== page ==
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Teaching Your Kids to Be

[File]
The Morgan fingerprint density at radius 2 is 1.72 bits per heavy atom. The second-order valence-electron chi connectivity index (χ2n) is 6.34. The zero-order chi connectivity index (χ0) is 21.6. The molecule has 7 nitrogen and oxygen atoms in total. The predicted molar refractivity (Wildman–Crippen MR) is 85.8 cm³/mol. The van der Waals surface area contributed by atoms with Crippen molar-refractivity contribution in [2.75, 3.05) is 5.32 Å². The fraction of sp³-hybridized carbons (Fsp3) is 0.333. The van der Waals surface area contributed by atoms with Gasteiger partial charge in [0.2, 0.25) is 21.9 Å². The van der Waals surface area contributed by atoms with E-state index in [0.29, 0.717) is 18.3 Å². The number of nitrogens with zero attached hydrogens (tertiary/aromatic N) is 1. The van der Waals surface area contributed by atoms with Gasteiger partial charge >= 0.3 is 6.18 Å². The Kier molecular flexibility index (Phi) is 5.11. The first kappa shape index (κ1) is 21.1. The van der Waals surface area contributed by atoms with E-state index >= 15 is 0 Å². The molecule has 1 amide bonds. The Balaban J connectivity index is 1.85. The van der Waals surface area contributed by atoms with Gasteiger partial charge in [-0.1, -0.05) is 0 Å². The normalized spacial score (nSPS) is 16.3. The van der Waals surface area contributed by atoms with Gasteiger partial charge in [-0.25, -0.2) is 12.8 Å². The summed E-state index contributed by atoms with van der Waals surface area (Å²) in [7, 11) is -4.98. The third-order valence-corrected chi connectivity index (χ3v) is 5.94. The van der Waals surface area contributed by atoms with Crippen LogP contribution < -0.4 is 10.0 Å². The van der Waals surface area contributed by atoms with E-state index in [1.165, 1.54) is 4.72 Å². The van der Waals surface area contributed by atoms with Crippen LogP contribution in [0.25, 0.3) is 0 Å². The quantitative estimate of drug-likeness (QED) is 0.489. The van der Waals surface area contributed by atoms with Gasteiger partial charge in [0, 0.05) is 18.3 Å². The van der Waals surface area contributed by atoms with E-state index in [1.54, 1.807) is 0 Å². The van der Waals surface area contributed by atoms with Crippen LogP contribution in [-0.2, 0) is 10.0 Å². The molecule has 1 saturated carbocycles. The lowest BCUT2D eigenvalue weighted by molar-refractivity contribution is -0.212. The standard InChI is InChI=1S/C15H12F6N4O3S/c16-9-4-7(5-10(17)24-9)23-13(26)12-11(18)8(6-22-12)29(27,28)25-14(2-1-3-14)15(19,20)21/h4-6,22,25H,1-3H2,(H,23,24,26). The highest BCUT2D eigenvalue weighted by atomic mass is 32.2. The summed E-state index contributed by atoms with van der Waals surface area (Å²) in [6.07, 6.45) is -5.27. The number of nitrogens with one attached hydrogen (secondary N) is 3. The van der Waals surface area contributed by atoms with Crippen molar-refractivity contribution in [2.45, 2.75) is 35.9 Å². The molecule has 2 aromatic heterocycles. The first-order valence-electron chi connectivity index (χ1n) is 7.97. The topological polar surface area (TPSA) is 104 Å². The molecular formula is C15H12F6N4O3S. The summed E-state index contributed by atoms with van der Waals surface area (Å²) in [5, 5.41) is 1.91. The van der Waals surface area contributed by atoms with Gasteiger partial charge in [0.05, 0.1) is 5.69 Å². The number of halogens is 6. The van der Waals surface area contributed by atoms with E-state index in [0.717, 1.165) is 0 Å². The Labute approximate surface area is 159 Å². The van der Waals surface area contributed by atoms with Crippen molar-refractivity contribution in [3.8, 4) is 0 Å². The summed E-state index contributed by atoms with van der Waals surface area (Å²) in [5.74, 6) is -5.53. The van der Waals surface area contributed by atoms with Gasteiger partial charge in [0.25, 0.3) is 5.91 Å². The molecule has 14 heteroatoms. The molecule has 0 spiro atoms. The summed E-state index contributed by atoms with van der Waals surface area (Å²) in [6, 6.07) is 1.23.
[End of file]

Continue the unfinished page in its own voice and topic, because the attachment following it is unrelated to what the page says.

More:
Organized